Every day, Google identifies thousands of unsafe websites. If your site appears on Google’s blacklist, then it can have a devastating impact on your traffic, conversions, and Search Engine Optimization (SEO). It can also destroy your brand’s reputation, as loyal visitors may suddenly start to view your website as dangerous.
If Google blacklists your site, then it’s vital you fix this problem as quickly as possible. Thankfully, there are tools that can notify you if this becomes the case. You can then take steps to remove the malware, spam, or any other issues that are causing Google to flag your website.
In this article, we’ll explore what Google’s blacklist is, and the consequences of being blacklisted. We’ll then share a four-step plan to fix the issue, request a review, and get your website back on track. Let’s jump in!
An introduction to Google’s blacklist (and why it’s important)
As one of the most used search engines in the world, Google has invested significant resources into keeping its users safe. This includes identifying malicious websites and adding them to a blacklist.
This blacklist includes many legitimate websites that have been compromised by hackers. Malicious parties frequently target sites and modify them to include unauthorized redirects or malware.
If Google blacklists your website, it will be removed from the search engine’s index. Furthermore, users may be advised by their browsers to avoid your pages, especially if they use Google Chrome:
Signs that your website might on Google’s blacklist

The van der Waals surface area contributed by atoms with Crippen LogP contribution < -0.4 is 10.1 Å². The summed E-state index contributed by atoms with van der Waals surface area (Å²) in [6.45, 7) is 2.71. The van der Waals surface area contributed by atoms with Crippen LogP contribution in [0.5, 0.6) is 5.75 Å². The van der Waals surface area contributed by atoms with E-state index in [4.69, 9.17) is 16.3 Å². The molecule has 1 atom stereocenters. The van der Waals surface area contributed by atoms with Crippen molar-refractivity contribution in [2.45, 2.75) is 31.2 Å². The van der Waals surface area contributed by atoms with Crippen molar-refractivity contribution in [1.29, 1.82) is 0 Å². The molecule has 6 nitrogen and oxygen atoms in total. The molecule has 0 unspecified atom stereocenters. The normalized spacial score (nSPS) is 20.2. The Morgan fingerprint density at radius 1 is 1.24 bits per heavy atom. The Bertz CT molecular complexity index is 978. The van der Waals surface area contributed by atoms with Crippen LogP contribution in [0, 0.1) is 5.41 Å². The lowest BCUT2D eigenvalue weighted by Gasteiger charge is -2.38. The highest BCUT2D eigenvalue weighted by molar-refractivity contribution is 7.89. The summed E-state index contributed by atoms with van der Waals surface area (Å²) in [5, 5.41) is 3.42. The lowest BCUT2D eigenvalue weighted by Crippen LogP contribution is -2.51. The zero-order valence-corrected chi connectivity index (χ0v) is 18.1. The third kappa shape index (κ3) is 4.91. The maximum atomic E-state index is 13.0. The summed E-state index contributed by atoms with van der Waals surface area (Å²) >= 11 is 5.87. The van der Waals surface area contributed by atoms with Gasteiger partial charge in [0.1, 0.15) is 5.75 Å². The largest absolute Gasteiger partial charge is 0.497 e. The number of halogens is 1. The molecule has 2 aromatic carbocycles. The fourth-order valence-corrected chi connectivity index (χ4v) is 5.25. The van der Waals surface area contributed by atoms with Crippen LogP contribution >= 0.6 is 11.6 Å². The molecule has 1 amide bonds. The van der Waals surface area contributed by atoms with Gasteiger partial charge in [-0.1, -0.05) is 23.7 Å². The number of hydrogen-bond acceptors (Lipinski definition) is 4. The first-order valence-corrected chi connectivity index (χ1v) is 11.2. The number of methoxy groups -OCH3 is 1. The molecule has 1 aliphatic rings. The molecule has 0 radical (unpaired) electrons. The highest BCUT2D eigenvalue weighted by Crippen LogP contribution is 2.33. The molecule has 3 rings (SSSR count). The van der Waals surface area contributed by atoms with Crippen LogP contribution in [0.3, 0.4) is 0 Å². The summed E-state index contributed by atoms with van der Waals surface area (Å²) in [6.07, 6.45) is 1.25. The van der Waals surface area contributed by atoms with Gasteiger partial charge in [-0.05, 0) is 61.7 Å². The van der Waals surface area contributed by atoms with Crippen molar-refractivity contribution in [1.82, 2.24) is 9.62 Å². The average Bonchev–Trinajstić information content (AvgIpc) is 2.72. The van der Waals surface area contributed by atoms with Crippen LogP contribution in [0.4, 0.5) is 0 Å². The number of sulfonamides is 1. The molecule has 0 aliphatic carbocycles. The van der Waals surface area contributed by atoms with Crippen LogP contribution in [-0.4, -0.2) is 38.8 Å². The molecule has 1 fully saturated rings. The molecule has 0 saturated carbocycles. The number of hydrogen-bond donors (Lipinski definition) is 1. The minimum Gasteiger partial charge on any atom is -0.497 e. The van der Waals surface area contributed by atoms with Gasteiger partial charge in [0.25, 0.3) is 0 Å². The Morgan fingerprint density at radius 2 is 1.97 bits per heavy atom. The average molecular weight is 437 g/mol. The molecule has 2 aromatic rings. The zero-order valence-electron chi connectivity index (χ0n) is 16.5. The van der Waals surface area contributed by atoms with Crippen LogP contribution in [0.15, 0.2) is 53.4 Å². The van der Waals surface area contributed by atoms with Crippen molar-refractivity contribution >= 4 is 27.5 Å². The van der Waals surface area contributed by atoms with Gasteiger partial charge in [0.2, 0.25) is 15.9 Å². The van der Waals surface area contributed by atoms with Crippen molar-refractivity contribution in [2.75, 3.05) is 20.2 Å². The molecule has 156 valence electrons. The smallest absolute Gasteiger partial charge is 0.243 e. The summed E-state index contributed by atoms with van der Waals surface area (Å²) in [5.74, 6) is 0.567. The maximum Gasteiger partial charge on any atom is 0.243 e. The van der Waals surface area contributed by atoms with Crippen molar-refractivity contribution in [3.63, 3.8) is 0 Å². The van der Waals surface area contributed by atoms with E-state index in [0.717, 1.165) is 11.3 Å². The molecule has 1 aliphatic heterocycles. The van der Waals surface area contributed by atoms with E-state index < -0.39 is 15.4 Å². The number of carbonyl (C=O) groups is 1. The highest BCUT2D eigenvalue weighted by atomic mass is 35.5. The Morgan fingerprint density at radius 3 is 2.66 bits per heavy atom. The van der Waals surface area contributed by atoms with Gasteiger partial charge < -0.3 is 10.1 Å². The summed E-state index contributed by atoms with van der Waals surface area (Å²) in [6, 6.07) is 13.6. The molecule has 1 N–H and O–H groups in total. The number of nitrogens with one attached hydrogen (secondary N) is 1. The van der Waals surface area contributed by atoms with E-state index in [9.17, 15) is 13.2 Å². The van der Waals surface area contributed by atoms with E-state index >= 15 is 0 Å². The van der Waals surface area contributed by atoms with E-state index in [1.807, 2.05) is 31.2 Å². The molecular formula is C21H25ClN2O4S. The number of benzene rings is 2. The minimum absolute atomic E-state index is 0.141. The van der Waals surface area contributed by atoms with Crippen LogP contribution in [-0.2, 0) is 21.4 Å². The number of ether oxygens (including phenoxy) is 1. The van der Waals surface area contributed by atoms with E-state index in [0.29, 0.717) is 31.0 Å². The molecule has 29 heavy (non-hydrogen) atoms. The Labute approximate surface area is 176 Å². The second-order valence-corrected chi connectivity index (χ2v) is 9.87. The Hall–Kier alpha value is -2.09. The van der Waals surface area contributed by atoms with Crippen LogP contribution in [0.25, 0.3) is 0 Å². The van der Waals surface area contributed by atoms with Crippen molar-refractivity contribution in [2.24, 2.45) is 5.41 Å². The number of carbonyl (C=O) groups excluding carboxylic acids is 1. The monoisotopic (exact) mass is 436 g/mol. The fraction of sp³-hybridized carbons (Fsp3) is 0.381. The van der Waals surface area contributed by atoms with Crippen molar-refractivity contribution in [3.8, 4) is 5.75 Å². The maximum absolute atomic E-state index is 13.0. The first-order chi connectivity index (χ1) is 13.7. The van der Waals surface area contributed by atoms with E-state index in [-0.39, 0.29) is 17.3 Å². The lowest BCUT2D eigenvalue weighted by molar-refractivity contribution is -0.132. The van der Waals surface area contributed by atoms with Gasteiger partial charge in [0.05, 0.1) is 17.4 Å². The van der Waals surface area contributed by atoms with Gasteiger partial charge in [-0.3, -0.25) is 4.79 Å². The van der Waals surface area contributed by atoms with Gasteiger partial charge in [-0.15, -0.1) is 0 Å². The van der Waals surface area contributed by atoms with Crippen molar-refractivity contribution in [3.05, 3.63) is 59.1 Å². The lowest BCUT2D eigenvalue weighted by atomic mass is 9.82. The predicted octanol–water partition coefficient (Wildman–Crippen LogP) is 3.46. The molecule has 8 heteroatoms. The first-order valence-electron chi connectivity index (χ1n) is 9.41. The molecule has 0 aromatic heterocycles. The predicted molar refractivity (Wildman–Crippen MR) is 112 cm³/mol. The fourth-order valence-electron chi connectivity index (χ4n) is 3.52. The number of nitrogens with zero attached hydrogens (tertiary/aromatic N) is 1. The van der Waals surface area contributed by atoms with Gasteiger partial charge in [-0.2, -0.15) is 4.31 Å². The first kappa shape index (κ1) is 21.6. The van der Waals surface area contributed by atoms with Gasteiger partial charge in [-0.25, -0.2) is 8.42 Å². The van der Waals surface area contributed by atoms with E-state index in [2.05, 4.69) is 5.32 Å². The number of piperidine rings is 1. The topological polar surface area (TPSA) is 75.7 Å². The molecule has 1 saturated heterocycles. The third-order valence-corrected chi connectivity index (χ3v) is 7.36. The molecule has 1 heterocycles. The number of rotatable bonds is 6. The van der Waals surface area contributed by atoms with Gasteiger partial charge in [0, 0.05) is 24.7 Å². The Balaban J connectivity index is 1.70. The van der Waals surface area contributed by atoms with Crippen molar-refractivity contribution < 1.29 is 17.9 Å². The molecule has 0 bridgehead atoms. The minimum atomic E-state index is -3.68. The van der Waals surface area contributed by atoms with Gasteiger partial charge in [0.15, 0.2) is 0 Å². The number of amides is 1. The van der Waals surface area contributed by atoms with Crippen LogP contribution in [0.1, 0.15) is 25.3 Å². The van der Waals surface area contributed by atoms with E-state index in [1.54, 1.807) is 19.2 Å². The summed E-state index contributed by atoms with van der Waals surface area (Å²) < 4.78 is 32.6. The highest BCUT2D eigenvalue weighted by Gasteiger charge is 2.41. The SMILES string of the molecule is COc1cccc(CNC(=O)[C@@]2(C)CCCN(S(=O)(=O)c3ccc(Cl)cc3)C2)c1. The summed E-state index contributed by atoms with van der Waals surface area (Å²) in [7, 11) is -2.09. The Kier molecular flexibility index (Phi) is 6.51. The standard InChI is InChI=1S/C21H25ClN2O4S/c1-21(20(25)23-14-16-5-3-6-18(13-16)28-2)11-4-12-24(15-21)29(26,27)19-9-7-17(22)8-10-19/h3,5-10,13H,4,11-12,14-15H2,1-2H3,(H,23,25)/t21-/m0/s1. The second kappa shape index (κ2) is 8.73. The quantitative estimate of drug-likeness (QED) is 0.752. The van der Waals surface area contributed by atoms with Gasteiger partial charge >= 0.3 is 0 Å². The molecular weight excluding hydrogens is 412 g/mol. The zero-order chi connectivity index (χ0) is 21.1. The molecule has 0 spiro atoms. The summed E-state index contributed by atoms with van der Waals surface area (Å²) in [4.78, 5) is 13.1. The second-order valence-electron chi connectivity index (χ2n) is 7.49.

There are a number of common indicators that your website has been blacklisted. When you try to visit a blacklisted website, you’ll typically receive a Google Safe browsing warning like the one shown above.
These warnings can vary depending on your web browser and the issue that’s impacting your website. If you’re a Chrome user, you can preview Google’s various Safe Browsing warnings by entering chrome://interstitials/ into your address bar:
If you encounter any of these warnings, then there’s a chance your site’s been blacklisted.
Malicious websites can sometimes trigger anti-virus or anti-malware software on your computer. If you encounter any security warnings when visiting your own website, then this is another indication that your site has been compromised.
When Safe Browsing identifies a site as potentially harmful, Google displays a warning alongside that website in its search results. If your site ever appears on Search Engine Results Pages (SERPs) with a warning, then this suggests there’s something seriously wrong with your website.
Finally, Google may reach out and tell you that it has blacklisted your site. Every time Google adds an unsafe website to its blacklist, it attempts to notify the webmaster via Google Search Console. Some hosting providers may also monitor popular blacklists, so there’s a chance you may receive a similar heads up from your provider.
How to check whether your site is blacklisted
If you want to be certain as to whether your site is blacklisted or not, you can test it using a tool such as ManageWP’s Security Check. In addition to Google, ManageWP checks your site against a number of other security services, including Norton Safe Web and Sucuri Malware Labs.
To perform a scan, log into your ManageWP dashboard. You can then select Security > Check Now. ManageWP will then perform a scan and display the results. You can see whether your site has been blacklisted in the Web Trust tab:
For best results, we’d recommend scheduling ManageWP’s security scans to run automatically on a weekly or daily basis. Once this feature is set up, it will notify you if your website ever appears on any of the major blacklists.
How to remove Google’s blacklist warnings (in 4 steps)
Blacklisting can have a devastating impact on your site’s traffic and conversions. It can also cause even the most loyal customer to question how trustworthy your brand really is. If your website is blacklisted, then it’s important to resolve this problem as quickly as possible.